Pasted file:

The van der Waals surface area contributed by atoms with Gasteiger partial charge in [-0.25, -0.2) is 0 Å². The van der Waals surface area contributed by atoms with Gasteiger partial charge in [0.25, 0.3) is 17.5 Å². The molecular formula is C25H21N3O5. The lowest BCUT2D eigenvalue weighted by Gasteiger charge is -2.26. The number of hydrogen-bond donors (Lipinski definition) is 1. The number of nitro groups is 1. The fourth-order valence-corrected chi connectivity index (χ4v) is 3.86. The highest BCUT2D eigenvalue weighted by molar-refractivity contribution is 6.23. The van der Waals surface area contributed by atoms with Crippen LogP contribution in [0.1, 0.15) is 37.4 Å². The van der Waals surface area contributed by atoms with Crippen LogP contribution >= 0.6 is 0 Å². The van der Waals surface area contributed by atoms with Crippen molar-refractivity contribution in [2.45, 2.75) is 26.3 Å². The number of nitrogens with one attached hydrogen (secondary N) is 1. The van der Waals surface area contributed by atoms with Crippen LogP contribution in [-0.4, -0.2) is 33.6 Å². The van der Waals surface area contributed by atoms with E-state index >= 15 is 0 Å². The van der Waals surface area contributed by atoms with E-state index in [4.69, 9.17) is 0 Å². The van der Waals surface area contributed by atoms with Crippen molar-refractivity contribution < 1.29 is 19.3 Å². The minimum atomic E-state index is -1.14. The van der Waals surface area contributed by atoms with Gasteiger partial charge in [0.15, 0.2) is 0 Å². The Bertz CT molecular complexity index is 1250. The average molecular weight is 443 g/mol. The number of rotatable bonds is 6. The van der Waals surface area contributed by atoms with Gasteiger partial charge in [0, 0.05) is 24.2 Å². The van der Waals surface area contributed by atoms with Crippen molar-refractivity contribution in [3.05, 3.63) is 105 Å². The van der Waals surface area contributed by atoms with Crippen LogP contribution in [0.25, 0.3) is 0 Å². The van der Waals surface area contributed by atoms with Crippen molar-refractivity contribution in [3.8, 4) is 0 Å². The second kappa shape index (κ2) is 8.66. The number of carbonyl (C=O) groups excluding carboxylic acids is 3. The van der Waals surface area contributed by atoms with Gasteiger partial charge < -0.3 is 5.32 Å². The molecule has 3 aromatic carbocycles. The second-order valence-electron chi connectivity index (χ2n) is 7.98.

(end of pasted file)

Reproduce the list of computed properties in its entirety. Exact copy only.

The van der Waals surface area contributed by atoms with Gasteiger partial charge in [-0.25, -0.2) is 0 Å². The van der Waals surface area contributed by atoms with Gasteiger partial charge in [0.25, 0.3) is 17.5 Å². The molecular formula is C25H21N3O5. The lowest BCUT2D eigenvalue weighted by Gasteiger charge is -2.26. The number of hydrogen-bond donors (Lipinski definition) is 1. The number of nitro groups is 1. The fourth-order valence-corrected chi connectivity index (χ4v) is 3.86. The highest BCUT2D eigenvalue weighted by molar-refractivity contribution is 6.23. The van der Waals surface area contributed by atoms with Crippen LogP contribution in [0.1, 0.15) is 37.4 Å². The van der Waals surface area contributed by atoms with Crippen LogP contribution >= 0.6 is 0 Å². The van der Waals surface area contributed by atoms with Crippen molar-refractivity contribution in [2.45, 2.75) is 26.3 Å². The number of nitrogens with one attached hydrogen (secondary N) is 1. The van der Waals surface area contributed by atoms with Crippen LogP contribution in [-0.4, -0.2) is 33.6 Å². The van der Waals surface area contributed by atoms with E-state index >= 15 is 0 Å². The van der Waals surface area contributed by atoms with E-state index in [4.69, 9.17) is 0 Å². The van der Waals surface area contributed by atoms with Crippen molar-refractivity contribution < 1.29 is 19.3 Å². The minimum atomic E-state index is -1.14. The van der Waals surface area contributed by atoms with Gasteiger partial charge in [0.15, 0.2) is 0 Å². The Bertz CT molecular complexity index is 1250. The average molecular weight is 443 g/mol. The number of rotatable bonds is 6. The van der Waals surface area contributed by atoms with Gasteiger partial charge in [0, 0.05) is 24.2 Å². The van der Waals surface area contributed by atoms with Crippen molar-refractivity contribution in [3.05, 3.63) is 105 Å². The van der Waals surface area contributed by atoms with Crippen LogP contribution in [0.25, 0.3) is 0 Å². The van der Waals surface area contributed by atoms with Crippen molar-refractivity contribution in [3.8, 4) is 0 Å². The second kappa shape index (κ2) is 8.66. The number of carbonyl (C=O) groups excluding carboxylic acids is 3. The van der Waals surface area contributed by atoms with Gasteiger partial charge < -0.3 is 5.32 Å². The molecule has 3 aromatic carbocycles. The second-order valence-electron chi connectivity index (χ2n) is 7.98.